For systems builders whose customers want them to take a look at a suspicious Internet connection, there's a free, easy-to-use utility available. It's ping.exe, the de facto troubleshooting and analysis tool for anything and everything having to do with the public and private Internet and IP.
Ping comes with every version of Microsoft Windows, with the exception of the very earliest version of Windows 95. The tool is incredibly versatile; no other discovery protocol provides the same type of information, in as concise a fashion, whether testing the connectivity between intercontinental IP links located thousands of miles from one another or uncovering a problem with an old telephone cable that may need to be changed by a local phone company.
Ping can provide a world of information to the white-box builder concerning the overall health of a customer's Internet connection. While Ping.exe itself is a small and unglamorous program, large software-development companies have spent millions of dollars to build utilities based on Ping. For example, HP OpenView relies on Ping.exe for its network-discovery and troubleshooting processes. When large ISPs add new locations to their networks or need to analyze a failed location, they use Ping, or a utility built around it, to identify and fix problems.
Ping uses timed IP/ICMP Echo Request and Echo Reply packets to probe the "distance" to the target machine. What this means is that Ping can actually measure the time needed, in milliseconds, for a packet of data to make the round trip from a PC to a remote server and back.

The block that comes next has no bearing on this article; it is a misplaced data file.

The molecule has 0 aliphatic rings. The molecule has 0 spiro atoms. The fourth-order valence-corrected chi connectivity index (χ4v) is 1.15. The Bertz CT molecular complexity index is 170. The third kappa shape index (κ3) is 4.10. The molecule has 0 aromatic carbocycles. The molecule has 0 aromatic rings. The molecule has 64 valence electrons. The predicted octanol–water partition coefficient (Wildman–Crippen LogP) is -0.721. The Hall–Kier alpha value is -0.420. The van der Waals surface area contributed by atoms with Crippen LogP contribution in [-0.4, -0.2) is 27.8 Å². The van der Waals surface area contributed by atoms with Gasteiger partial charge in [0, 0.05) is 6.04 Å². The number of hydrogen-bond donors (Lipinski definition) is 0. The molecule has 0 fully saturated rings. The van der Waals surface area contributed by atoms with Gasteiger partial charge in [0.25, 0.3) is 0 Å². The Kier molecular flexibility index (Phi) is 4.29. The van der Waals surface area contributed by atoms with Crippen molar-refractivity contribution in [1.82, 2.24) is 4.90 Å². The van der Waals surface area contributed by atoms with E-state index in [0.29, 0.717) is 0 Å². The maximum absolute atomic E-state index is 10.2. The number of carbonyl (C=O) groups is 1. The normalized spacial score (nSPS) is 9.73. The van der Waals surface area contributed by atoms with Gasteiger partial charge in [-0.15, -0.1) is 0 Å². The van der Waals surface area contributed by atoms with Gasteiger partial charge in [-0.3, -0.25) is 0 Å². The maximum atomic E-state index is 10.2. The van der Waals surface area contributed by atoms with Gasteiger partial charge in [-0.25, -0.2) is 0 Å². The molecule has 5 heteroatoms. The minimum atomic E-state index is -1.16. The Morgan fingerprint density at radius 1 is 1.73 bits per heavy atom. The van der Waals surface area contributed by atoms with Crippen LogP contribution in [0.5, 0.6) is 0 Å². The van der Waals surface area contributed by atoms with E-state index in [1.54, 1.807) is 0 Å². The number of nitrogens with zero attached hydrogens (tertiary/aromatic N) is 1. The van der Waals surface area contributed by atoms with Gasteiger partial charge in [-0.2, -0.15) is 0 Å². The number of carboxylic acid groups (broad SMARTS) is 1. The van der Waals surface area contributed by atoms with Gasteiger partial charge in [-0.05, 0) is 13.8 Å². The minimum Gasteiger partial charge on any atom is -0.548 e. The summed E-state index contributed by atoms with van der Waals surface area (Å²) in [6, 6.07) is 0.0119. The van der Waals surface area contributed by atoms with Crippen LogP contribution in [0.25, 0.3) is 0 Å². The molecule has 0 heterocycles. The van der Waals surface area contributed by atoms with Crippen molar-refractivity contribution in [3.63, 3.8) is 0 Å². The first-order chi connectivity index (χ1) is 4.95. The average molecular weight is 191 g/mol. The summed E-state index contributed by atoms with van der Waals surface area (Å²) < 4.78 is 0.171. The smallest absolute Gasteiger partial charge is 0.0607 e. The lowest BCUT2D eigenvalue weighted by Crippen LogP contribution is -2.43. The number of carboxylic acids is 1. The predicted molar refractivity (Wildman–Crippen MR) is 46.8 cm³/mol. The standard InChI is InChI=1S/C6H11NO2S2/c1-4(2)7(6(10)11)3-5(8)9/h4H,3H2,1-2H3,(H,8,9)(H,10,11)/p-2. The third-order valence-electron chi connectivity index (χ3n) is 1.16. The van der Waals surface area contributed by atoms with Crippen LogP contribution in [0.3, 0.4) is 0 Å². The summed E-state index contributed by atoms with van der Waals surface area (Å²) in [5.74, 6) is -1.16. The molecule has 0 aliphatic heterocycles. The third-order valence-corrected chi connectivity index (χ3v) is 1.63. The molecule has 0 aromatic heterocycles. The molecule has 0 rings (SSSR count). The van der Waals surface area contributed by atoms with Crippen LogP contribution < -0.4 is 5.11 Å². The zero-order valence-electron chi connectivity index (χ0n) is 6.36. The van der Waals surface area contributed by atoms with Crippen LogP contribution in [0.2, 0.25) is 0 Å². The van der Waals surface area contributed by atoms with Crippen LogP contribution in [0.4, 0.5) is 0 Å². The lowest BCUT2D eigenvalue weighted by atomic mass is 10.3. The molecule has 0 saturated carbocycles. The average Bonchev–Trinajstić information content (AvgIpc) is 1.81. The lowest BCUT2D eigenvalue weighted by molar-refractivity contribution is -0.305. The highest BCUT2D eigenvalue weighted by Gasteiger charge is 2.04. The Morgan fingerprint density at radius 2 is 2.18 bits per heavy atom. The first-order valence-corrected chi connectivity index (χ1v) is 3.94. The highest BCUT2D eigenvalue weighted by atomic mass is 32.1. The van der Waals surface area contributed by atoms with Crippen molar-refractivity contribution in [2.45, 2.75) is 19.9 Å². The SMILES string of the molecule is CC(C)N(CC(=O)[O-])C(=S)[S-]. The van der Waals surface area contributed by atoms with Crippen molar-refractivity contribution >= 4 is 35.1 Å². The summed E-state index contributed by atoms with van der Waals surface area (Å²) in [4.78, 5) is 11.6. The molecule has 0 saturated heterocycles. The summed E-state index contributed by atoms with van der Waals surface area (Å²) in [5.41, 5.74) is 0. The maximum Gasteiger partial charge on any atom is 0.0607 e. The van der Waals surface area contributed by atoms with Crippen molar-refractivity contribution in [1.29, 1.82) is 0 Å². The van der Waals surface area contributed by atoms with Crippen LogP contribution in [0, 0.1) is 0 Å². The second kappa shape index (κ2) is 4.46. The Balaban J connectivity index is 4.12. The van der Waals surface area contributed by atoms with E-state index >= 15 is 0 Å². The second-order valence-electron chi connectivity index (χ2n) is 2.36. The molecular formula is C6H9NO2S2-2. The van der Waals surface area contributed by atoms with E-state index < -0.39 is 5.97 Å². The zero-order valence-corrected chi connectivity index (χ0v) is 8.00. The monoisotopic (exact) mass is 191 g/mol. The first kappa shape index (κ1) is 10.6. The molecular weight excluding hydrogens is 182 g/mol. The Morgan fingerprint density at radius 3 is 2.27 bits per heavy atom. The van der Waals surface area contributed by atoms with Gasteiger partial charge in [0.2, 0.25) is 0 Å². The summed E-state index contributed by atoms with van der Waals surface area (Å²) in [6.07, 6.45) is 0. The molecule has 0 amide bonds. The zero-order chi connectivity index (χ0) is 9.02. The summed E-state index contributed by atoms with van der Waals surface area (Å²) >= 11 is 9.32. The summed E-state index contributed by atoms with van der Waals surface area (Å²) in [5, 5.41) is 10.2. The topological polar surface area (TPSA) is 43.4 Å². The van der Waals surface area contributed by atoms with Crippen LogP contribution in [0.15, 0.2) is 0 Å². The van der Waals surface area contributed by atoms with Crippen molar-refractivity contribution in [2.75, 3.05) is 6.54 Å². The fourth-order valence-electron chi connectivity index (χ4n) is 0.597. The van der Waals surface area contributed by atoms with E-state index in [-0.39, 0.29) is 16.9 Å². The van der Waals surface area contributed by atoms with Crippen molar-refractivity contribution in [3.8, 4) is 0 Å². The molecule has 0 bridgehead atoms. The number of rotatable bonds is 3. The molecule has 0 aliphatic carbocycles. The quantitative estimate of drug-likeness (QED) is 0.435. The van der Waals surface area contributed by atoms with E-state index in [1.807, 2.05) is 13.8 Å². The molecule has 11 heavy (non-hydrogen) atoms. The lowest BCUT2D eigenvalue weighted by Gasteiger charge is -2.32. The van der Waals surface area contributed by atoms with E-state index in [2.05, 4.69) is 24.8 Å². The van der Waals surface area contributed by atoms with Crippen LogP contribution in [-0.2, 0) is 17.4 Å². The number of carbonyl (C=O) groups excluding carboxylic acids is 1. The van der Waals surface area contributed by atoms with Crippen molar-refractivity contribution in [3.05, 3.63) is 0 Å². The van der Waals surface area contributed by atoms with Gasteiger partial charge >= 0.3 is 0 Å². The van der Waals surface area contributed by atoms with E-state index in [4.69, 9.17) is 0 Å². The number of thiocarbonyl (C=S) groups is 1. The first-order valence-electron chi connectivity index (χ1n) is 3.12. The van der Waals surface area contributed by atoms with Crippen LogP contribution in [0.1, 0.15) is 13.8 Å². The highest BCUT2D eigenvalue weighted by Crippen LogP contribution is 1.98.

Ping At Your Service
If a customer complains about dropouts or overall lousy service, Ping can hunt down and locate intermittent failures. If customers are angry because they believe they're not getting the bandwidth they're paying for, Ping, in concert with PC Pitstop, will prove out the bandwidth. PC Pitstop is a popular site that offers free online PC utilities and information. It's an excellent place to test just about any function of a given PC, PC components or Internet service.
To get started with Ping, you'll need an executable Ping.exe file, which, again, is included with all versions of Microsoft Windows, the capability of command (DOS) prompt and a connection to the Internet. Then, follow these steps:
1. Click on Start in the lower left-hand corner of the screen. Then type Command in the box.
2. You will now see the Command Window. Type in ping varbusiness.com
-n 8. A generic domain must be put here. But note, if you type in the domain of the customer's local ISP or domain name, you will not get a great stress-test. That's because it's simply a local ping to the ISP or, even worse, a customer-hosted server. In the latter case, you'll be analyzing nothing more than the customer's intra-office wiring, which generally is problem-free.
3. As Ping.exe starts doing its job, it sends eight "hello" signals to the server at varbusiness.com. This hello signal is actually a small file that contains the address of your PC, requesting a hello signal back from varbusiness.com. (Note: "Ping varbusiness
.com -n 50" will send 50 signals. You can set this value as high as you like.)
Here's a sample of one of the reply messages: Reply from 220.127.116.11: bytes=32 time=56 ms TTL=51. The time parameter ("time=") is most important. The value refers to the time needed, in milliseconds, for the hello signal to make its trip from the test PC to the domain and back.
4. Examine the time values for your Ping.
5. Close the Command Window.
Should Ping.exe report your connection to be problem-free, it still can't hurt to run a few free Internet speed tests, which you can find at the PC Pitstop site. n
David Kary is the founder and CEO of rippt.com.1>